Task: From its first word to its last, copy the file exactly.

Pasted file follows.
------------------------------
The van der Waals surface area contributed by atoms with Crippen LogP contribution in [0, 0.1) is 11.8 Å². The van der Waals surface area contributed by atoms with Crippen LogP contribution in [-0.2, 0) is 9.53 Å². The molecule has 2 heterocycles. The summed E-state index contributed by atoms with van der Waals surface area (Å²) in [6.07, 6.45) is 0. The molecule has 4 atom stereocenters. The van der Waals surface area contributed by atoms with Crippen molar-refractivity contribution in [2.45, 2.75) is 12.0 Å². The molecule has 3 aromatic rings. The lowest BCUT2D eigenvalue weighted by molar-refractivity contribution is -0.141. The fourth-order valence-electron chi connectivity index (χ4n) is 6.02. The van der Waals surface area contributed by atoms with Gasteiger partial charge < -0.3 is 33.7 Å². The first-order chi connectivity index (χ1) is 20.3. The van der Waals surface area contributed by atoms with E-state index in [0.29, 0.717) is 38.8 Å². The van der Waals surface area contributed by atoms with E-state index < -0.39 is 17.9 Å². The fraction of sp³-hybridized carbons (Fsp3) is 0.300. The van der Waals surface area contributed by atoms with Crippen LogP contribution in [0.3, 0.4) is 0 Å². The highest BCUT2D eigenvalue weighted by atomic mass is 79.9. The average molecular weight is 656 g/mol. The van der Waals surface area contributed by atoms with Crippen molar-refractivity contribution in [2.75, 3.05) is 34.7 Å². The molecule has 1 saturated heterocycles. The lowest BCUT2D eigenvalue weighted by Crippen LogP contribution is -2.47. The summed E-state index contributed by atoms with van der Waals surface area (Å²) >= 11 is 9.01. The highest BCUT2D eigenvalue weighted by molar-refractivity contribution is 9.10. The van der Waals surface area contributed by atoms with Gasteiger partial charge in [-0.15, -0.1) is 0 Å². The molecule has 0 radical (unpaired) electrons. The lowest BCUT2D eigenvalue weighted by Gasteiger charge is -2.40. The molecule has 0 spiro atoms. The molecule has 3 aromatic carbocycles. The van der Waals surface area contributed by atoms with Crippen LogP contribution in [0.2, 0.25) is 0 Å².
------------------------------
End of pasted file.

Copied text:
The van der Waals surface area contributed by atoms with Crippen LogP contribution in [0, 0.1) is 11.8 Å². The van der Waals surface area contributed by atoms with Crippen LogP contribution in [-0.2, 0) is 9.53 Å². The molecule has 2 heterocycles. The summed E-state index contributed by atoms with van der Waals surface area (Å²) in [6.07, 6.45) is 0. The molecule has 4 atom stereocenters. The van der Waals surface area contributed by atoms with Crippen molar-refractivity contribution in [2.45, 2.75) is 12.0 Å². The molecule has 3 aromatic rings. The lowest BCUT2D eigenvalue weighted by molar-refractivity contribution is -0.141. The fourth-order valence-electron chi connectivity index (χ4n) is 6.02. The van der Waals surface area contributed by atoms with Gasteiger partial charge < -0.3 is 33.7 Å². The first-order chi connectivity index (χ1) is 20.3. The van der Waals surface area contributed by atoms with E-state index in [0.29, 0.717) is 38.8 Å². The van der Waals surface area contributed by atoms with E-state index < -0.39 is 17.9 Å². The fraction of sp³-hybridized carbons (Fsp3) is 0.300. The van der Waals surface area contributed by atoms with Crippen LogP contribution in [0.3, 0.4) is 0 Å². The highest BCUT2D eigenvalue weighted by atomic mass is 79.9. The average molecular weight is 656 g/mol. The van der Waals surface area contributed by atoms with Crippen molar-refractivity contribution in [2.75, 3.05) is 34.7 Å². The molecule has 1 saturated heterocycles. The lowest BCUT2D eigenvalue weighted by Crippen LogP contribution is -2.47. The summed E-state index contributed by atoms with van der Waals surface area (Å²) >= 11 is 9.01. The highest BCUT2D eigenvalue weighted by molar-refractivity contribution is 9.10. The van der Waals surface area contributed by atoms with Gasteiger partial charge in [-0.15, -0.1) is 0 Å². The molecule has 0 radical (unpaired) electrons. The lowest BCUT2D eigenvalue weighted by Gasteiger charge is -2.40. The molecule has 0 spiro atoms. The molecule has 3 aromatic carbocycles. The van der Waals surface area contributed by atoms with Crippen LogP contribution in [0.2, 0.25) is 0 Å².